I am a fuckin wreck, I work mental health, and I am currently taking time off, until they can accommodate a schedule that allows me to go to grad school, care for my grandfather, and care for myself. I miss my patients but I sure don’t miss the constant borage of drama and stress.. I used to thrive of stress it actually made me perform better, but it peaked, and I started to go downhill.

I am going to write another post about my grandfather and I being at each other’s throats, but that is currently my biggest stressor.

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Dear Ones, I'm going to reprint here an article I wrote for the Open to Hope Foundation last summer, in hopes that it will offer you some helpful information that you can use:

Persistent Dreams in Grief

Question from a reader: It's now been six months since my mother died. In many ways it seems like worlds and eons since then, but in some ways not at all. I really miss her and talking to her every few days, as was our old routine. The problem I'm having is that I dream about her almost every night. It's never the same scenario, except that she's always sick, like she was toward the end. Sometimes I wake up crying. This has been going on for pretty much the entire time since she died. Is this normal??? I think of her from time to time during the day, but not obsessively so. I'm able to function pretty well. So I'm wondering if this is normal and how much other people have a similar experience.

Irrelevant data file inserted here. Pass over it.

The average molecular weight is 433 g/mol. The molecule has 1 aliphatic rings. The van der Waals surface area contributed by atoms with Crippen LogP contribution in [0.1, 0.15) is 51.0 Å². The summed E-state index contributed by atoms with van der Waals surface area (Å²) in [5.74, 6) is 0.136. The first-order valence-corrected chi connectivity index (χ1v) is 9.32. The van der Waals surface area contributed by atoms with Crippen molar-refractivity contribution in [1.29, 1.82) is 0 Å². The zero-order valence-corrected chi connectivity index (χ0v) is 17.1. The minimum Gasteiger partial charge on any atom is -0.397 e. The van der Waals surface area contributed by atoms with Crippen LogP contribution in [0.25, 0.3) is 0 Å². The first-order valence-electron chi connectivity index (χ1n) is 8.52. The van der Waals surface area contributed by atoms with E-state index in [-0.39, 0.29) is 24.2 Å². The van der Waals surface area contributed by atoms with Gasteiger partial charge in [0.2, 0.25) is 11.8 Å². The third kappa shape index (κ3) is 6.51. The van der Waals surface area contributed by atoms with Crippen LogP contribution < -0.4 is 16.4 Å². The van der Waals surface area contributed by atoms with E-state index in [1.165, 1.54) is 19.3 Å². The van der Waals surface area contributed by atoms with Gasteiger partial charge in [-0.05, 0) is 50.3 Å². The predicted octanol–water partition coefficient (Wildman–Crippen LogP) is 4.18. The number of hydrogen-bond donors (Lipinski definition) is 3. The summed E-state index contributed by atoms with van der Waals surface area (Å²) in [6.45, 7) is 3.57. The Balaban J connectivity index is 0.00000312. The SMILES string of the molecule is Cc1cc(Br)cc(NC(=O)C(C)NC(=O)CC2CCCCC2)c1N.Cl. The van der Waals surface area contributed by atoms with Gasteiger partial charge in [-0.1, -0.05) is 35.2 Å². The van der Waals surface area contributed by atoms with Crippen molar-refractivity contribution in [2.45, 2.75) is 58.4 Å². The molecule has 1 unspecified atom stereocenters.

Marty Tousley, CNS-BC, FT, DCC, responds: Yes, my dear, this is normal, especially now, when you are around six months into your grief. This is the time when all the initial shock and denial have fallen away, and you are confronted with the brutal and painful reality that your mother really and truly is dead and not coming back – at least not in the ways you've always known her.

You say that during the day you think of your mom "from time to time but not obsessively so," but you're still dreaming of her at night, when she always appears to be very sick. It seems to me that during the day your conscious mind is preoccupied with all that goes on during a normal day, but at night your unconscious mind is free to process whatever is "on your mind" – and that is a very necessary part of the mourning process.

You need time to come to terms with the awful reality that your precious mother is no longer physically present in your life, and dreaming serves an important function in that process. Each time you "see" your mother so sick and dying in your dreams, you are confronted once again with the reality of her terminal illness and the undeniable fact that she has died. Your mind is struggling to accept that brutal reality, and in a very normal way, your dreams are helping you to do that – gradually and indirectly enough that you are able to take it in and tolerate it, in more manageable doses over time.